February 2000 Market Pulse

February 1, 2000

Growth: East leads in home prices

If you’re wondering where the growth is, look East--and West. Home price increases averaged 5.9 percent in 1999, according to the U.S. Office of Federal Housing Enterprise Oversight, the Fannie Mae and Freddie Mac oversight agency. But the average masks big regional differences.

Many of the growth leaders were in the East, led by the District of Columbia (13.1 percent), Massachusetts (11.7 percent), and New Hampshire (10 percent).

The West lagged considerably. Only Colorado and California ranked in the top 10 (with rates of 9.6 percent and 7 percent, respectively), whereas seven of the 10 states with the lowest price increases were in the West. Hawaii reported a 4.6 percent price drop.

Meanwhile, population growth has been taking off in the Southwest, led by Las Vegas (with 55 percent growth); Laredo, Texas (41.2 percent); and McAllen, Texas (36.2 percent). National growth, by comparison, was only 8.7 percent. Figures are from the U.S. Census Bureau and track population growth between 1990 and 1998.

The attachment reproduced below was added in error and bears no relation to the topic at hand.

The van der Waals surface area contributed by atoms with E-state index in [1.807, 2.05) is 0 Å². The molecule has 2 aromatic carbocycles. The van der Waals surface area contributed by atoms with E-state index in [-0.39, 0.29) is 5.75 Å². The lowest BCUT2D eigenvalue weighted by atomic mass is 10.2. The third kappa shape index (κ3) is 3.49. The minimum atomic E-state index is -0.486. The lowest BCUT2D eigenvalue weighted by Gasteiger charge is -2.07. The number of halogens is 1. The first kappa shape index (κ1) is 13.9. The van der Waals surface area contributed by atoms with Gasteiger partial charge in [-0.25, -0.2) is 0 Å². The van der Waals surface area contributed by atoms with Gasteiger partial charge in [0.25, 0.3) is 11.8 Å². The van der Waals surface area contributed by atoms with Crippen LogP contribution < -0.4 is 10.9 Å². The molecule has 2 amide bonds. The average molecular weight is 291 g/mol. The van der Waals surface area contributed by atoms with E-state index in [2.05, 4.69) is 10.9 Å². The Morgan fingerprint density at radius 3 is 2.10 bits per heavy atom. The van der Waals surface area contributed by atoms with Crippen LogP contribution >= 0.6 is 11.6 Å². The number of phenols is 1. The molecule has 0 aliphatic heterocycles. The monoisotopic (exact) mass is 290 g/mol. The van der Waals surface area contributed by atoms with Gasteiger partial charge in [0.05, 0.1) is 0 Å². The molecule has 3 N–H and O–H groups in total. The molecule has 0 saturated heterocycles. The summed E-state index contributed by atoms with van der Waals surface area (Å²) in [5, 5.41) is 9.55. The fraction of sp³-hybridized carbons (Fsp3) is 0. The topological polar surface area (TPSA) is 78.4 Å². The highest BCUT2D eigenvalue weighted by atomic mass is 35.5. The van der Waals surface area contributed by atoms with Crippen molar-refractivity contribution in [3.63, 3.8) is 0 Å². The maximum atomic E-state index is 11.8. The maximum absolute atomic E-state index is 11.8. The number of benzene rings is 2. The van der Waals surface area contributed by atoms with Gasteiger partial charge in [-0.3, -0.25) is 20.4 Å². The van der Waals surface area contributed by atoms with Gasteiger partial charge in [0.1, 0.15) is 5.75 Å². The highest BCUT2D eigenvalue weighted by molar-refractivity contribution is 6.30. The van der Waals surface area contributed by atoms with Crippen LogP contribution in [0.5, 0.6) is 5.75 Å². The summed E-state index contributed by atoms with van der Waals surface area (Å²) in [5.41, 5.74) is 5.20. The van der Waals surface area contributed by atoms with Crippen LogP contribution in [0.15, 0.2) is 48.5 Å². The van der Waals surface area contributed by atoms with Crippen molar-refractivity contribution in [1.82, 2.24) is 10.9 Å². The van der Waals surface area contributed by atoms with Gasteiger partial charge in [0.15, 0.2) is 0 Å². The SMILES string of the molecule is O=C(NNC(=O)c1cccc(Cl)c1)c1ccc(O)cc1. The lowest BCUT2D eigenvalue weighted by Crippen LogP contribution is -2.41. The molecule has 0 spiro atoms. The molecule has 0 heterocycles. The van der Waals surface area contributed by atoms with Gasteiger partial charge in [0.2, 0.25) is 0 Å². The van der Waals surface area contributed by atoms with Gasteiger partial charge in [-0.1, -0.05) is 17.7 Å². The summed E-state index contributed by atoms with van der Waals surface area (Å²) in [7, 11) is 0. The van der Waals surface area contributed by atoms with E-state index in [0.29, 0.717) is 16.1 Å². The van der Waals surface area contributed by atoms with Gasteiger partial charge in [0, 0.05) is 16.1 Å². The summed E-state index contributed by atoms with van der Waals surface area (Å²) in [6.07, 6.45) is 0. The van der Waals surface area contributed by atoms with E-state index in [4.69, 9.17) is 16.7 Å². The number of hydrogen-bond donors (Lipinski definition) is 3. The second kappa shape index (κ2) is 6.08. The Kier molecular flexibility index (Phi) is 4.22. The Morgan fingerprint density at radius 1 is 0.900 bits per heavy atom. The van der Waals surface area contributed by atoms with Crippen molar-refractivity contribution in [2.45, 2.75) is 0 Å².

Sales of existing single-family homes jumped in November, after months of decline, as homebuyers moved on deals before mortgage rates climbed higher. The seasonally adjusted annual rate rose 6 percent to 5.09 million units from a 4.79-million unit pace in October.


Practitioners' confidence in the home sales market over the next six months increased dramatically, even as they reported a weakening housing market for the seventh straight month.

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